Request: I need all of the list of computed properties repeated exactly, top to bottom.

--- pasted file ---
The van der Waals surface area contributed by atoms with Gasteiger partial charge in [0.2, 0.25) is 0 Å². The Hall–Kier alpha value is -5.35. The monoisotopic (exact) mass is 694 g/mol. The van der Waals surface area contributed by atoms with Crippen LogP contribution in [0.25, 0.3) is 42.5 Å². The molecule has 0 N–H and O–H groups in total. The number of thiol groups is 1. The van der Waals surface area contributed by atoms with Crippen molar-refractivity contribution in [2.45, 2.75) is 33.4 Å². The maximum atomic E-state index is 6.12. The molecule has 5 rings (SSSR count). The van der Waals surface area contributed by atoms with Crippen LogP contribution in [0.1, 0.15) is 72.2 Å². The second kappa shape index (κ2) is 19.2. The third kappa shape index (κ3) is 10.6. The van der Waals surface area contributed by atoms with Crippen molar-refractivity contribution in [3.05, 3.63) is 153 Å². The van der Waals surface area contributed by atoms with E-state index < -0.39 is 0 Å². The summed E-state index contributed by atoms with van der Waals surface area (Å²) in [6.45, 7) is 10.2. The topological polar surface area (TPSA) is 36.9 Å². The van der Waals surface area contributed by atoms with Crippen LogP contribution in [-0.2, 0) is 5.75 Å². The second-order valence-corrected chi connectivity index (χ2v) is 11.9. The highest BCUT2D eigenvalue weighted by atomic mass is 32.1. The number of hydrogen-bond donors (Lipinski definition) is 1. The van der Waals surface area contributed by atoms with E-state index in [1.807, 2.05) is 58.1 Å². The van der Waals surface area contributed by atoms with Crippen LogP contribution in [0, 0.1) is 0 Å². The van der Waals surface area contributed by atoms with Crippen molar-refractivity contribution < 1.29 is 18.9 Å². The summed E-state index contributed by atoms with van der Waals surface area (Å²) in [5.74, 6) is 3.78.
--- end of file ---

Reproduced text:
The van der Waals surface area contributed by atoms with Gasteiger partial charge in [0.2, 0.25) is 0 Å². The Hall–Kier alpha value is -5.35. The monoisotopic (exact) mass is 694 g/mol. The van der Waals surface area contributed by atoms with Crippen LogP contribution in [0.25, 0.3) is 42.5 Å². The molecule has 0 N–H and O–H groups in total. The number of thiol groups is 1. The van der Waals surface area contributed by atoms with Crippen molar-refractivity contribution in [2.45, 2.75) is 33.4 Å². The maximum atomic E-state index is 6.12. The molecule has 5 rings (SSSR count). The van der Waals surface area contributed by atoms with Crippen LogP contribution in [0.1, 0.15) is 72.2 Å². The second kappa shape index (κ2) is 19.2. The third kappa shape index (κ3) is 10.6. The van der Waals surface area contributed by atoms with Crippen molar-refractivity contribution in [3.05, 3.63) is 153 Å². The van der Waals surface area contributed by atoms with E-state index < -0.39 is 0 Å². The summed E-state index contributed by atoms with van der Waals surface area (Å²) in [6.45, 7) is 10.2. The topological polar surface area (TPSA) is 36.9 Å². The van der Waals surface area contributed by atoms with Crippen LogP contribution in [-0.2, 0) is 5.75 Å². The second-order valence-corrected chi connectivity index (χ2v) is 11.9. The highest BCUT2D eigenvalue weighted by atomic mass is 32.1. The number of hydrogen-bond donors (Lipinski definition) is 1. The van der Waals surface area contributed by atoms with E-state index in [1.807, 2.05) is 58.1 Å². The van der Waals surface area contributed by atoms with Crippen LogP contribution in [0, 0.1) is 0 Å². The van der Waals surface area contributed by atoms with Crippen molar-refractivity contribution < 1.29 is 18.9 Å². The summed E-state index contributed by atoms with van der Waals surface area (Å²) in [5.74, 6) is 3.78.